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I'm building my first site using this framework, i'm remaking a website i had done in PHP+mySQL and wish to know something about performance... In my website, i have two kinds of content:

  • Blog Posts (for 2 sections of the site) - these have the tendency to one day sum to thousands of records and, are more often updated
  • Static (sort of) data: this is information i keep in the database, like site section's data (title, metatags, header image url, fixed html content, javascript and css filenames to include in that section), that is rarely updated and it's very small in size.

While i was learning the basics on nodeJS, i started thinking of a way to improve the performance of the website, in a way i couldn't do with PHP. So, what i'm doing is:

When i run the app, the static content is all loaded into memory, i have a "model" Object for each content that stores the data in an array, has a method to refresh that data, ie, when the administrator updates something, i call refresh() to go get the new data from the database to that array. In this way, for every page load, instead of querying the database, the app queries the object in memory directly.

What i would like to know is if there should be any increase of performance, working with objects directly in memory or if constant queries to the database would work just as good or even better.

Any documentation supporting your answer will be much appreciated.

Thanks

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2 Answers 2

In terms of the general database performance, MongoDB will keep your working set in memory - that's its basic method of operation.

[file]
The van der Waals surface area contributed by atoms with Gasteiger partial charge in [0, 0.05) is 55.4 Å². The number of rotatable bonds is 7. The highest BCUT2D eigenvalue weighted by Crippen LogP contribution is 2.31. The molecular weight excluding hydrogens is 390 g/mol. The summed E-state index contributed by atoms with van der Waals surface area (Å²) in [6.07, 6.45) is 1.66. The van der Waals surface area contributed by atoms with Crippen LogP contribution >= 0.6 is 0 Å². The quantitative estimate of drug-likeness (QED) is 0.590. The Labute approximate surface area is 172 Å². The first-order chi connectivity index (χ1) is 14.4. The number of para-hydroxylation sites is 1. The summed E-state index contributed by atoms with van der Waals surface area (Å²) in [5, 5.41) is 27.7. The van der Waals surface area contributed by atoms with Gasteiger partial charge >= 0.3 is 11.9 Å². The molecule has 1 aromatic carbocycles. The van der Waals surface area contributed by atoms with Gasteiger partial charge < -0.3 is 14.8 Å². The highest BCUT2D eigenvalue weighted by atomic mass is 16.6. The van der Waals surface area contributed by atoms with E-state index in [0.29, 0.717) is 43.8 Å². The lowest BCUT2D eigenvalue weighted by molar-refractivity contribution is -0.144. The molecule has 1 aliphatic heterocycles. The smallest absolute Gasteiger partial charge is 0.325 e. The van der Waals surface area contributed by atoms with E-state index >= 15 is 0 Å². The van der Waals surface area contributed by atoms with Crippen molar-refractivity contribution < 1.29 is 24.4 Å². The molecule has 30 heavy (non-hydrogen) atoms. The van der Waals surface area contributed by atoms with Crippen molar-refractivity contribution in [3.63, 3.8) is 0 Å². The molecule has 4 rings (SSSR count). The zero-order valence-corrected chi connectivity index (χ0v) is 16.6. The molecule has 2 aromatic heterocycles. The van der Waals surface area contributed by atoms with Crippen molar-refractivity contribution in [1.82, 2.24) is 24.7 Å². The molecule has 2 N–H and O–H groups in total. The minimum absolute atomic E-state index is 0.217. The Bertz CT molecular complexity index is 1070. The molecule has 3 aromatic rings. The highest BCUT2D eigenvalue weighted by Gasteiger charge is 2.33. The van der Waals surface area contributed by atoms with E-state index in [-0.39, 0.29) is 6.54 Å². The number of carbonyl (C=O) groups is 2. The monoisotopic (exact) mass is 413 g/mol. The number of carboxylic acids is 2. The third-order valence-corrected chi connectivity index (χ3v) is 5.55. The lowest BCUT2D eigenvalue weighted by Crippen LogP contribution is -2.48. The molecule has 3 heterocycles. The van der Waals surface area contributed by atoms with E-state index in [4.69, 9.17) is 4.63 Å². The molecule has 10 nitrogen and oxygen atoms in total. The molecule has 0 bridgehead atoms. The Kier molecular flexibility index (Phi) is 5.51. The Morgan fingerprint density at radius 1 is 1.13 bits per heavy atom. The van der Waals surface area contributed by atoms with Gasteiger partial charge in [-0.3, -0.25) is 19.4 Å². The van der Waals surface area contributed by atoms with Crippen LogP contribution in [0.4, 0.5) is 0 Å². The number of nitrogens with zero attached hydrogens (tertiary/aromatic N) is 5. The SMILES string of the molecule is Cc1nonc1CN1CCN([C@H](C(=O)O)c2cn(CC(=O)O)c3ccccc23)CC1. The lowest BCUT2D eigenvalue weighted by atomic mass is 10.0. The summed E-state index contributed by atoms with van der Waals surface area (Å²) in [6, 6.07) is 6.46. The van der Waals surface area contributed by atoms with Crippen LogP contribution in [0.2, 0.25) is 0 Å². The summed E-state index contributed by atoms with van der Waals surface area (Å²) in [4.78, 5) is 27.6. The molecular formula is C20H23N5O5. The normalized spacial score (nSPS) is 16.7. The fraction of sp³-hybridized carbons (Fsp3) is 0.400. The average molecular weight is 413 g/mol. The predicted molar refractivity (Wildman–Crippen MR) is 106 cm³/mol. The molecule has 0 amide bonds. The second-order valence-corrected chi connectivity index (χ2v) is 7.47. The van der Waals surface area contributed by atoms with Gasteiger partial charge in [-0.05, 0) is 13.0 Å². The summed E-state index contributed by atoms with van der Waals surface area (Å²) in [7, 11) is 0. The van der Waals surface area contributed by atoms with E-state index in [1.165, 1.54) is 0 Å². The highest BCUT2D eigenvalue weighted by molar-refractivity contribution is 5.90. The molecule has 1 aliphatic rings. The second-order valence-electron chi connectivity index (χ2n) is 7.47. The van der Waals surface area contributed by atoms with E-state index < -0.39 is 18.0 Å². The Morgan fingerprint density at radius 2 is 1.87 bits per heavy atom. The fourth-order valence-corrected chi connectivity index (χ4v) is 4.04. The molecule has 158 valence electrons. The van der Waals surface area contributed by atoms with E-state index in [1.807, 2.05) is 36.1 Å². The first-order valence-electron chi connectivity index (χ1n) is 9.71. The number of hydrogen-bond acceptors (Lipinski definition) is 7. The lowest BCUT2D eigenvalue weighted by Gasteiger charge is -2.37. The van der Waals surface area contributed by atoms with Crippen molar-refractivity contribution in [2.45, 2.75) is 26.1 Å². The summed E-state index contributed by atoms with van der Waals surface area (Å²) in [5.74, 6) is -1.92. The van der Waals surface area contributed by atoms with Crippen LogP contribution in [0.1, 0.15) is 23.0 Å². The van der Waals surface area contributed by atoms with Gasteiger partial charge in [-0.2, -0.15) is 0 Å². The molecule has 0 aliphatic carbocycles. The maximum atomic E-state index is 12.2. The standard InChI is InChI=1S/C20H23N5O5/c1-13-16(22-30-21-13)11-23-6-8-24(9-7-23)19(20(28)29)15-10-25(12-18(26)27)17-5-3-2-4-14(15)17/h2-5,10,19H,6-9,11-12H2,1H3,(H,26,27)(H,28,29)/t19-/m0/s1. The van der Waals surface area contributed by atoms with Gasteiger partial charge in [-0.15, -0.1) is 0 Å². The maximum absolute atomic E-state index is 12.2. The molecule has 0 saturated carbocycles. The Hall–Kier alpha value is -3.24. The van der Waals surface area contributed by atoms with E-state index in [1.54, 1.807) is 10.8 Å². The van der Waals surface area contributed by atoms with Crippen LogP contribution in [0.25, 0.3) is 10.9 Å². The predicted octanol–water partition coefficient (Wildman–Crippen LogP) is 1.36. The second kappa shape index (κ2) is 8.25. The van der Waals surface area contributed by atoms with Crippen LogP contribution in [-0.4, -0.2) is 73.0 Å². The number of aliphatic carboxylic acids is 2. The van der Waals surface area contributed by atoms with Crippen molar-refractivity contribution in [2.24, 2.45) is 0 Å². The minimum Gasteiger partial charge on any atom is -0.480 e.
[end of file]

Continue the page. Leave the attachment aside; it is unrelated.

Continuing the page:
So, as long as there is no memory contention to cause the data to get swapped out, and it is not too large to fit into your physical RAM, then the queries to the database should be extremely fast (in the sub millisecond range once you have your data set paged in initially).

Of course, if the database is on a different host then you have network latency to think about and such, but theoretically you can treat them as the same until you have a reason to question it.

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I don't think there will be any performance difference. First thing is that this static data is probably not so big (up to 100 records?) and querying DB for it is not a big deal. Second thing (more important) is that most DB engines (including mongoDB) have caching systems built-in (although I'm not sure how they work in details). Third thing is that holding query results in memory does not scale well (for big websites) unless you use storage engine like Redis. And that's my opinion, although I'm not the expert.

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